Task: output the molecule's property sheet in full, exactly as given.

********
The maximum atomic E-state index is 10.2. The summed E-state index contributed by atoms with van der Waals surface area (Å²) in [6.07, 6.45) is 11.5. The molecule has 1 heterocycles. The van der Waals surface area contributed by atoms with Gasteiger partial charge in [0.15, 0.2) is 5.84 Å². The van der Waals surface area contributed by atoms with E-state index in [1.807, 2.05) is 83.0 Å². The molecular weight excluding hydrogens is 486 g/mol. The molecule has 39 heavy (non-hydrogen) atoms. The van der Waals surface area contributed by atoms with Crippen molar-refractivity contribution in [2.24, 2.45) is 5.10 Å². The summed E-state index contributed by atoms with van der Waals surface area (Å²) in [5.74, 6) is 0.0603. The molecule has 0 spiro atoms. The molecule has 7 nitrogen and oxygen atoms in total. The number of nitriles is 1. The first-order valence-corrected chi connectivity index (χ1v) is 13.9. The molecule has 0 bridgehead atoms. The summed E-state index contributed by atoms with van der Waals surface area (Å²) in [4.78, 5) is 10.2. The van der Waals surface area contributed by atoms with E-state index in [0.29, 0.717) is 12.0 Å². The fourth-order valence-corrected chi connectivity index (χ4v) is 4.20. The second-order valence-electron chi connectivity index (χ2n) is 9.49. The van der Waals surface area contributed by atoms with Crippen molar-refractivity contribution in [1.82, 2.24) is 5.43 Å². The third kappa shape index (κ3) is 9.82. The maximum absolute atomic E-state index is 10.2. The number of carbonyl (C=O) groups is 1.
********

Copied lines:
The maximum atomic E-state index is 10.2. The summed E-state index contributed by atoms with van der Waals surface area (Å²) in [6.07, 6.45) is 11.5. The molecule has 1 heterocycles. The van der Waals surface area contributed by atoms with Gasteiger partial charge in [0.15, 0.2) is 5.84 Å². The van der Waals surface area contributed by atoms with E-state index in [1.807, 2.05) is 83.0 Å². The molecular weight excluding hydrogens is 486 g/mol. The molecule has 39 heavy (non-hydrogen) atoms. The van der Waals surface area contributed by atoms with Crippen molar-refractivity contribution in [2.24, 2.45) is 5.10 Å². The summed E-state index contributed by atoms with van der Waals surface area (Å²) in [5.74, 6) is 0.0603. The molecule has 0 spiro atoms. The molecule has 7 nitrogen and oxygen atoms in total. The number of nitriles is 1. The first-order valence-corrected chi connectivity index (χ1v) is 13.9. The molecule has 0 bridgehead atoms. The summed E-state index contributed by atoms with van der Waals surface area (Å²) in [4.78, 5) is 10.2. The van der Waals surface area contributed by atoms with E-state index in [0.29, 0.717) is 12.0 Å². The fourth-order valence-corrected chi connectivity index (χ4v) is 4.20. The second-order valence-electron chi connectivity index (χ2n) is 9.49. The van der Waals surface area contributed by atoms with Crippen molar-refractivity contribution in [1.82, 2.24) is 5.43 Å². The third kappa shape index (κ3) is 9.82. The maximum absolute atomic E-state index is 10.2. The number of carbonyl (C=O) groups is 1.